Duncan Dunlop, chief executive of Who Cares? Scotland,explains why a decline in young people classed as Neet is good news for some but not for those with additional support needs
New Scottish Government figures out today show a decline in the rate of its young people classified as Neet (not in education, employment or training) in every local authority in Scotland.
The Scottish Children’s Services Coalition is clearly delighted to see this decline, but for many of those with additional support needs, such as learning difficulties and those with care experience, the picture is not quite so rosy.
Those school leavers are less likely to be in education, employment and training than their peers. And for care leavers this figure is even worse, with one in three unemployed 9 months after leaving school.
In addition, out of 25,691 modern apprenticeship starts in 2012/13, only 63 were taken up by people with a declared disability. This represents a 0.2% share of all starts against the youth population share of 8%.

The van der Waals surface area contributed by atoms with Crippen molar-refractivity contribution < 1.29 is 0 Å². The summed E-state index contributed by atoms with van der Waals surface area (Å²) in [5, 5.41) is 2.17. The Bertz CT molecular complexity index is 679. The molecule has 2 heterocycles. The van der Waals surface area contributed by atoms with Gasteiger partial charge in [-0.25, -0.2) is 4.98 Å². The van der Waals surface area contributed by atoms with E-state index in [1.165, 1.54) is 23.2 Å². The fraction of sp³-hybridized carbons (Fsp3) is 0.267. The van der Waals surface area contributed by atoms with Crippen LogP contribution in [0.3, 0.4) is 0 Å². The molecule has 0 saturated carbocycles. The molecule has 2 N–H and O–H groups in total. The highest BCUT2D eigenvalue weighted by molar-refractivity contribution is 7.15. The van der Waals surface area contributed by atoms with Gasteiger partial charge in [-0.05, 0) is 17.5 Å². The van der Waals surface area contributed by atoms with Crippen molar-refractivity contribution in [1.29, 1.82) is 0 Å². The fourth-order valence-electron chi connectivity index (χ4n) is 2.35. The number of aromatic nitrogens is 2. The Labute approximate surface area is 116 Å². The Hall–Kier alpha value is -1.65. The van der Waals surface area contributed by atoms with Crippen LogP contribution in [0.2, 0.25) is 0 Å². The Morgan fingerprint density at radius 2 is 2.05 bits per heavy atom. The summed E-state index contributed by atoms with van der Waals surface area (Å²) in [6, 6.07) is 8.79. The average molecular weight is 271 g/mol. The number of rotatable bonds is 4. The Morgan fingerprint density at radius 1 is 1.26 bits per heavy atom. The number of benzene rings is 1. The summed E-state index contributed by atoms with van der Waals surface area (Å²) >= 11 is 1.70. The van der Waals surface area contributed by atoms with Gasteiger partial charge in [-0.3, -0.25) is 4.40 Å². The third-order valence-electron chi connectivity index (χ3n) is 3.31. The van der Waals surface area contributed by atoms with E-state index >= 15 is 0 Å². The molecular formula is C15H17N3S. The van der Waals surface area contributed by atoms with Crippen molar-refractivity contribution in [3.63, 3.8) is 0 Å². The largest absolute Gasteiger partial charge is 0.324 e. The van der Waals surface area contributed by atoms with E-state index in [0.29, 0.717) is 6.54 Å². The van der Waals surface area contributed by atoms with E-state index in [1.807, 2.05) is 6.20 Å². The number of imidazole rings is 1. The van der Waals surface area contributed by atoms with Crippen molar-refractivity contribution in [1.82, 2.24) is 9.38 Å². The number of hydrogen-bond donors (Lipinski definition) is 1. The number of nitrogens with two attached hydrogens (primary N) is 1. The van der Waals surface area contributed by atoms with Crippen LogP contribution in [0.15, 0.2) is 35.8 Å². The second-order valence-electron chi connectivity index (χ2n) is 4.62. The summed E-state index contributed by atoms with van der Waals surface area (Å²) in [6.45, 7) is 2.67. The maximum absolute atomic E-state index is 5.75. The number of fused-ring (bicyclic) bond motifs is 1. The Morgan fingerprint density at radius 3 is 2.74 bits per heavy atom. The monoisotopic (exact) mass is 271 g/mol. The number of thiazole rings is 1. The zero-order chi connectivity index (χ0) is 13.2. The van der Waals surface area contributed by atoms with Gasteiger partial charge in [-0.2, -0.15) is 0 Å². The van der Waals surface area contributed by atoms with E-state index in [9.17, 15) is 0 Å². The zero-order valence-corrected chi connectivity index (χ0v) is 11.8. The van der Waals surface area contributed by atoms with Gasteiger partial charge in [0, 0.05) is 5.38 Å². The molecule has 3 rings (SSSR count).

The recent Wood Commission report on developing Scotland’s young workforce recommended greater support for this group, which is to be welcomed.
Key recommendations include prioritising career advice and work experience for young disabled people and care leavers at school; setting targets for the number of Modern Apprenticeships going to those in these categories and encouraging and supporting employers to take these young people on.
We are really glad that the Scottish Government has committed to working on these recommendations in full and are ensuring that young people with ASN and care experience receive the jobs and opportunities they deserve, for their good and for the good of society as a whole.
Duncan Dunlop is chief executive of Who Cares? Scotland.